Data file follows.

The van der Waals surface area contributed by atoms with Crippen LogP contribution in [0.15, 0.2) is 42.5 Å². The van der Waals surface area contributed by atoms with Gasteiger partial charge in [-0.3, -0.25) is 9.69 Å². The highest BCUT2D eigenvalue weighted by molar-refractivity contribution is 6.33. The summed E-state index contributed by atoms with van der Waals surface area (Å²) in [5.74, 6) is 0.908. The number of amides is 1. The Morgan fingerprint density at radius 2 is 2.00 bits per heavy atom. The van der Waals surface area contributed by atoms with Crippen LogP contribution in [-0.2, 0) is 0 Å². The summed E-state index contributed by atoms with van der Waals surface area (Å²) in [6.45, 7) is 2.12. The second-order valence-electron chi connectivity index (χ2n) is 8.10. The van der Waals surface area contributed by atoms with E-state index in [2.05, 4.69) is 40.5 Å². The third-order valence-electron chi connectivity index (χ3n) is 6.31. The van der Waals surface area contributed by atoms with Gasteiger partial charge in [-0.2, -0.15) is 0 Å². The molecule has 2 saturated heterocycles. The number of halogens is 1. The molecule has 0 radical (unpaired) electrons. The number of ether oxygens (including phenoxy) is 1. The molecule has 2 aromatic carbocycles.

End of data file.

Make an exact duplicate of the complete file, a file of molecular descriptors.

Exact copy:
The van der Waals surface area contributed by atoms with Crippen LogP contribution in [0.15, 0.2) is 42.5 Å². The van der Waals surface area contributed by atoms with Gasteiger partial charge in [-0.3, -0.25) is 9.69 Å². The highest BCUT2D eigenvalue weighted by molar-refractivity contribution is 6.33. The summed E-state index contributed by atoms with van der Waals surface area (Å²) in [5.74, 6) is 0.908. The number of amides is 1. The Morgan fingerprint density at radius 2 is 2.00 bits per heavy atom. The van der Waals surface area contributed by atoms with Crippen LogP contribution in [-0.2, 0) is 0 Å². The summed E-state index contributed by atoms with van der Waals surface area (Å²) in [6.45, 7) is 2.12. The second-order valence-electron chi connectivity index (χ2n) is 8.10. The van der Waals surface area contributed by atoms with E-state index in [2.05, 4.69) is 40.5 Å². The third-order valence-electron chi connectivity index (χ3n) is 6.31. The van der Waals surface area contributed by atoms with Gasteiger partial charge in [-0.2, -0.15) is 0 Å². The molecule has 2 saturated heterocycles. The number of halogens is 1. The molecule has 0 radical (unpaired) electrons. The number of ether oxygens (including phenoxy) is 1. The molecule has 2 aromatic carbocycles.